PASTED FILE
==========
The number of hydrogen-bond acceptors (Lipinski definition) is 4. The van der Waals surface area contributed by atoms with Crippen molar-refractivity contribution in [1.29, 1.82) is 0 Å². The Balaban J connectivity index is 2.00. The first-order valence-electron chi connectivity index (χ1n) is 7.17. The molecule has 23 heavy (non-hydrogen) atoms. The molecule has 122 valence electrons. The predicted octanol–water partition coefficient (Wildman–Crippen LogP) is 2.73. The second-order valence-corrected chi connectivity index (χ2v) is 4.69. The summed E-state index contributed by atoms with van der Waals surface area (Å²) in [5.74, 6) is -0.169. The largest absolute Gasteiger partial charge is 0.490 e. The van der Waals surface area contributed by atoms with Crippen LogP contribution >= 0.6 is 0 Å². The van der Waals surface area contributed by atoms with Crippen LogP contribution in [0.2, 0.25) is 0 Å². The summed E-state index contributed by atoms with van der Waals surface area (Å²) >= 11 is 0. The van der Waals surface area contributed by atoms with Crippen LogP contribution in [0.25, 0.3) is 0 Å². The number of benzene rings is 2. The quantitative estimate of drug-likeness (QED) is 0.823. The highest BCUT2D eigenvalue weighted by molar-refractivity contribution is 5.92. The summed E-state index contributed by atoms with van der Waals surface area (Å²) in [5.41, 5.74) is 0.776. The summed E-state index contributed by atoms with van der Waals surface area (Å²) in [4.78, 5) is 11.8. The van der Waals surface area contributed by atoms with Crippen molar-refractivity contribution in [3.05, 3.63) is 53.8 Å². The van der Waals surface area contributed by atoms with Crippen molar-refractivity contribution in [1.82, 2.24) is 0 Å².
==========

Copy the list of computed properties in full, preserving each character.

The number of hydrogen-bond acceptors (Lipinski definition) is 4. The van der Waals surface area contributed by atoms with Crippen molar-refractivity contribution in [1.29, 1.82) is 0 Å². The Balaban J connectivity index is 2.00. The first-order valence-electron chi connectivity index (χ1n) is 7.17. The molecule has 23 heavy (non-hydrogen) atoms. The molecule has 122 valence electrons. The predicted octanol–water partition coefficient (Wildman–Crippen LogP) is 2.73. The second-order valence-corrected chi connectivity index (χ2v) is 4.69. The summed E-state index contributed by atoms with van der Waals surface area (Å²) in [5.74, 6) is -0.169. The largest absolute Gasteiger partial charge is 0.490 e. The van der Waals surface area contributed by atoms with Crippen LogP contribution >= 0.6 is 0 Å². The van der Waals surface area contributed by atoms with Crippen LogP contribution in [0.2, 0.25) is 0 Å². The summed E-state index contributed by atoms with van der Waals surface area (Å²) >= 11 is 0. The van der Waals surface area contributed by atoms with Crippen LogP contribution in [0.25, 0.3) is 0 Å². The number of benzene rings is 2. The quantitative estimate of drug-likeness (QED) is 0.823. The highest BCUT2D eigenvalue weighted by molar-refractivity contribution is 5.92. The summed E-state index contributed by atoms with van der Waals surface area (Å²) in [5.41, 5.74) is 0.776. The summed E-state index contributed by atoms with van der Waals surface area (Å²) in [4.78, 5) is 11.8. The van der Waals surface area contributed by atoms with Crippen molar-refractivity contribution in [3.05, 3.63) is 53.8 Å². The van der Waals surface area contributed by atoms with Crippen molar-refractivity contribution in [1.82, 2.24) is 0 Å².